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The Street
The Street
Dan Weil

Cathie Wood unveils new tech stock trades

Some young investors may know Cathie Wood, head of Ark Investment Management, better than iconic investor Warren Buffett.

Known to her devotees as Mama Cathie, Wood has shot to fame thanks to a stupendous return of 153% in 2020 and clear presentations of her investment philosophy in ubiquitous media appearances.

But her longer-term returns are underwhelming. Wood’s flagship Ark Innovation ETF  (ARKK) , with $7.9 billion in assets, has generated a return of 16% for the last 12 months. But the annualized return is negative 31% for the past three years and a mere positive 2% for five years.

That’s not too impressive, as the S&P 500 posted positive returns of 24% for one year, 10% for three years, and 14% for five years. Wood’s goal is at least 15% annual returns over five-year periods.

Ark Investment Management chief Cathie Wood, or Mama Cathie as her fans call her.

PATRICK T. FALLON/AFP via Getty Images

Cathie Wood’s Market Philosophy

Wood’s investment strategy isn’t difficult to digest. Ark’s ETFs generally buy young, small stocks in the high-technology categories of artificial intelligence, blockchain, DNA sequencing, energy storage, and robotics. She sees those sectors as game changers for the global economy.

Related: Data shows Cathie Wood's Ark is one of the worst funds

As you might expect, these stocks are quite volatile, so the Ark funds are subject to quite a rollercoaster ride. And Wood frequently trades in and out of her top names.

Investment research titan Morningstar isn’t impressed with Wood and Ark Innovation ETF.

“ARK Innovation has dubious ability to successfully navigate the challenging territory it explores,” wrote Morningstar analyst Robby Greengold.

The potential of Wood’s five high-tech platforms listed above is “compelling,” he said.

“But Ark’s ability to spot the winners among them and navigate their myriad risks is less so. The strategy’s booms and busts have culminated in middling total returns and extreme volatility since its 2014 inception.”

Greengold isn’t enamored with Wood’s investment style. “Her reliance on her instincts to construct the portfolio is a liability,” he said.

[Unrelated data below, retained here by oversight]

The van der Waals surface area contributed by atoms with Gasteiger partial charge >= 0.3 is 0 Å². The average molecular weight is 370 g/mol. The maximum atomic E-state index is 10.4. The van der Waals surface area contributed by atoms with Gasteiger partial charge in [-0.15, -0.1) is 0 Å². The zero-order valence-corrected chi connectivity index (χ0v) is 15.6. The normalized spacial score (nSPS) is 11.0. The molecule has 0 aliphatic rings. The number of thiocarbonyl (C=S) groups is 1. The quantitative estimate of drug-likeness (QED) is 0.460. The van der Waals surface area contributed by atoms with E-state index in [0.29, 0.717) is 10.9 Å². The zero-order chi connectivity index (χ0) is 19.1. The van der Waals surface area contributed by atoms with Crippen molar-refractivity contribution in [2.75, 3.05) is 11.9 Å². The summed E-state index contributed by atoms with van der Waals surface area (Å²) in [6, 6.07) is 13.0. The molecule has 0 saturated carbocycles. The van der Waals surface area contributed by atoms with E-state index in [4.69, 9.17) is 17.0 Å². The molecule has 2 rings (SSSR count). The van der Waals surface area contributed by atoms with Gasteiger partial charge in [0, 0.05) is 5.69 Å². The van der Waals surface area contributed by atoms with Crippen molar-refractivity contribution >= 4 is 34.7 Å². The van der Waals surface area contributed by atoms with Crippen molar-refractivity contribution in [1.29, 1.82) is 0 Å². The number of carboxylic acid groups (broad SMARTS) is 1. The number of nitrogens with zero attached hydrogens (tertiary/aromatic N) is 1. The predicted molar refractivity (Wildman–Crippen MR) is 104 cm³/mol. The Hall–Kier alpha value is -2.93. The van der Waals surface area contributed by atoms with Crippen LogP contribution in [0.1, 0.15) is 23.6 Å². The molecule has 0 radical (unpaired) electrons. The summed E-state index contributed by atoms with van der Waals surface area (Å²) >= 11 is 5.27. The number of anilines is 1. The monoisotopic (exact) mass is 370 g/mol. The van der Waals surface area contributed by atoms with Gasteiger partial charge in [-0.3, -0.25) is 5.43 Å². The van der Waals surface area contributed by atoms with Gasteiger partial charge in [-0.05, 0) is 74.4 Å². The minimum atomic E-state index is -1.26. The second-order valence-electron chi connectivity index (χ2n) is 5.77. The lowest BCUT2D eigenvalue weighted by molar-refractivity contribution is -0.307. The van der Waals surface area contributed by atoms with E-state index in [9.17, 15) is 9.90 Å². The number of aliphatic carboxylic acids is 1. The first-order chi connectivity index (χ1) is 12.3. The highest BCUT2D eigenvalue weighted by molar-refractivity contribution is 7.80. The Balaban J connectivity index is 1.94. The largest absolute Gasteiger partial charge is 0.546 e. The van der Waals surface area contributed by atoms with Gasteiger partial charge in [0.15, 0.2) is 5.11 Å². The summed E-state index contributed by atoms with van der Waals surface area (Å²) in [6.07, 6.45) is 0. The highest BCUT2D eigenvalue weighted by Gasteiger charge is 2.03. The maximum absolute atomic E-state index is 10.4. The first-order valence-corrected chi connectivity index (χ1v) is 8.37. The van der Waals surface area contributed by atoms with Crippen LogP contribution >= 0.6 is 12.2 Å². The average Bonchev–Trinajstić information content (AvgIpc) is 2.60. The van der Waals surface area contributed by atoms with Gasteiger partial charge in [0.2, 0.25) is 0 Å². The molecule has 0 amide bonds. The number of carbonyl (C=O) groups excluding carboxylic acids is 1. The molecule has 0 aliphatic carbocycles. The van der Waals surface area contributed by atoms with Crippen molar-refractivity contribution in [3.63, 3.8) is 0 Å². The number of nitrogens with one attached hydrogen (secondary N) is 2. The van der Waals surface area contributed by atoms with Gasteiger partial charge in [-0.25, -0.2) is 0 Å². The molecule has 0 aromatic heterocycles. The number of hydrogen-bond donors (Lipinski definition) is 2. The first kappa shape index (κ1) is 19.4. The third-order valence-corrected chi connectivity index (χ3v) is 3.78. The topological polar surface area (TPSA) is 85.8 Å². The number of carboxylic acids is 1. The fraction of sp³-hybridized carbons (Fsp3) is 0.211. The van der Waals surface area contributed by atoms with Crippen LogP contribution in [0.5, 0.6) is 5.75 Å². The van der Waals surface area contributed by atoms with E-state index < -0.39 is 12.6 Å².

It’s not an investment-by-the-books portfolio. “The strategy narrowly invests in stocks with paltry current earnings, elevated valuations, and highly correlated stock prices,” Greengold said. “Their extreme volatility underscores their highly uncertain futures.”

Wood has defended herself from Morningstar’s criticism. “I do know there are companies like that one [Morningstar] that do not understand what we're doing,” she told Magnifi Media by Tifin.

“We do not fit into their style boxes. And I think style boxes will become a thing of the past, as technology blurs the lines between and among sectors.”

Cathie Wood’s latest trades

On Tuesday, Ark funds unloaded 28,731 shares of Coinbase Global  (COIN) , the country’s largest cryptocurrency exchange, worth $5 million as of that day’s close.

The stock has more than doubled over the past 12 months as cryptocurrencies soared. So, Wood may have felt it was time to take some profits.

Coinbase still represents the biggest holding in Ark Innovation ETF. And Wood is a major cryptocurrency evangelist. The stock has stumbled 34% from its reference price in an April 2021 direct listing.

Ark funds also dumped 295,082 shares of online securities brokerage Robinhood Markets  (HOOD) , valued at $4.2 million. This represents a reversal from Jan. 30 to Feb. 13, when Wood bought the stock.

Robinhood's stock jumped more than one-third from Feb. 5 to Feb. 20, so, again, she may have wanted to take profits. The stock is down 64% from its initial public offering price in July 2021.

Meanwhile, Cathie Wood's Ark funds sold 192,550 shares of video conferencing service Zoom Video Communications  (ZM) , valued at $11.8 million as of Tuesday’s close.

It has dropped 20% in the past 12 months but remains up 69% from its April 2019 IPO. Demand for the company’s products soared during the pandemic but has slowed since then.

On the buy side, Ark funds snagged 383,483 shares of Roku  (ROKU) , the biggest U.S. streaming platform, worth $25.1 million. The stock has plunged 31% since Feb. 15 amid news that Walmart is buying TV maker Vizio, a major Roku competitor.

Wood may have seen the drop as a good buying opportunity. Morningstar would appear to agree with this one, as its $75 fair value estimate for the stock exceeds Wednesday’s price of $65.40.

Related: Veteran fund manager picks favorite stocks for 2024

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